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I saw the pickup when he turned into our long driveway. I was on my way to the barn to do the chores. It was sure frosty, so I was stepping lively. The hour felt early but it wasn't really early, just after sunrise. The truck was coming in slowly; I suppose he was looking things over to see if he could see signs of life.

I waited at the feed room door and he finally saw me standing there and gave a nod toward me. He spoke and stuck out his hand. I didn't know this feller from Adam's off ox, so I smiled and shook his hand and wondered. Friendly and congenial, I was pretty sure he wasn't an FBI agent, but his hand was pretty smooth so what in the heck was he doing here this time of day.

He said his name, stated he worked for the University and wanted to know if I would be willing to allow some of the students of the University to do a survey on one of our pastures. The nature of their survey was to see what grass would grow and produce seeds in the coming year, regardless of the amount of rain. They would need to fence off a five-foot square and be in and out during the year.

I was always one to encourage education and especially agriculture advancements. But, did this feller know what it would be like to try to fence off a square of pasture and keep the bovine from tearing up the fences? The old hides rub posts, stick their heads through the wire up to their shoulder to graze "the grass on the other side" and a five-foot square would not be safe. I told the man that, to me, it sure didn't sound like it would work.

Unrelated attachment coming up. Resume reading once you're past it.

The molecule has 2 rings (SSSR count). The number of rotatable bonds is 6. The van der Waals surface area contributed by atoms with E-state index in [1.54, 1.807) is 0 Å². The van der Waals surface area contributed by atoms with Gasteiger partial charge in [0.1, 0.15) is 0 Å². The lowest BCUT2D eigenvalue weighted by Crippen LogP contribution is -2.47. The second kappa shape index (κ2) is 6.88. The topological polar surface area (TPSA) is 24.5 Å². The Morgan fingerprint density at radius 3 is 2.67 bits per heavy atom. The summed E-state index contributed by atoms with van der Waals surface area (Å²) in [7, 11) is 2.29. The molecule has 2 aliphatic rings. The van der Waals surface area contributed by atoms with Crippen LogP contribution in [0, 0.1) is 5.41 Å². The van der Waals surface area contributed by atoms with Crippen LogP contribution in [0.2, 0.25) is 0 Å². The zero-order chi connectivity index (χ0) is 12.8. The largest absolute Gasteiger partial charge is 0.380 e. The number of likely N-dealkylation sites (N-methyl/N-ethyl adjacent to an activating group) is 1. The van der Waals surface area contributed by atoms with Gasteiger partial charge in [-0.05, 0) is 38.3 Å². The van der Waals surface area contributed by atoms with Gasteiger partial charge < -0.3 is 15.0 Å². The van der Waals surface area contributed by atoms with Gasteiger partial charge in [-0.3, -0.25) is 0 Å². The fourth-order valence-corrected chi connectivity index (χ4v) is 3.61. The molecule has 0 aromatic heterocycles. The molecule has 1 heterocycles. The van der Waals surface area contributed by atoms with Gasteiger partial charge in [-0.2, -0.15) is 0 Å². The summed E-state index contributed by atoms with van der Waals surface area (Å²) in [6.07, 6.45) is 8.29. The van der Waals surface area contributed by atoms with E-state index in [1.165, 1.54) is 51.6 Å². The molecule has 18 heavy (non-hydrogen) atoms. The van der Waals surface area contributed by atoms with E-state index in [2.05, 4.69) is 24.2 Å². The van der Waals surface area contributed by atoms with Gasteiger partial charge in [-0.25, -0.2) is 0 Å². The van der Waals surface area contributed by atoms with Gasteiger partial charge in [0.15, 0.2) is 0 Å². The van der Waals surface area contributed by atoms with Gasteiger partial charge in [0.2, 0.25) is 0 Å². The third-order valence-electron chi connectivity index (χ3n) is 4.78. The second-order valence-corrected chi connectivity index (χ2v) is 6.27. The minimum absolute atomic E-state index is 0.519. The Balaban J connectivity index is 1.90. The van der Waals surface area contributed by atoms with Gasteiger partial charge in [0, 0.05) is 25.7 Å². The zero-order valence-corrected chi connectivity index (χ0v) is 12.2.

This University employee who was doing his job so early in the day did not seem to understand what I was talking about. I asked him if he ran any cattle. He said no, he lived in town. I asked him if he had ever watched any cattle for a spell, seen them act normal and do their bovine stuff. He said no but he had read some informative books.

I grinned and told him they would be welcomed and the only thing he needed to do was let me know where they wanted to do their project. We did not want it in the middle of a bull pasture or hay meadow. He was certainly glad, thrilled was more like it, and I was pretty sure we were in for a delightful spell of watching the process.

It is my opinion, and everyone has one, the small joys we experience are relief from the menial chores of our profession. Cleaning out a water tank, replacing a board in the bed of the welding trailer and scooping out a stall are not jobs for a rocket scientist. New activity on the place and in the name of education would be a treat for all of us. I encourage all you fellers to be open to assist if this gentleman happens to inquire on your place. I don't know how many plots they are gonna need, but we sure want to be cooperative. And pay close attention as to how they build a fence that cattle won't riddle in 30 minutes.

Bill is the pen name used by the Gravette-area author of this weekly column. Opinions expressed are those of the author.

Editorial on 11/29/2017

Print Headline: The small joys we experience are relief from the menial chores of our profession

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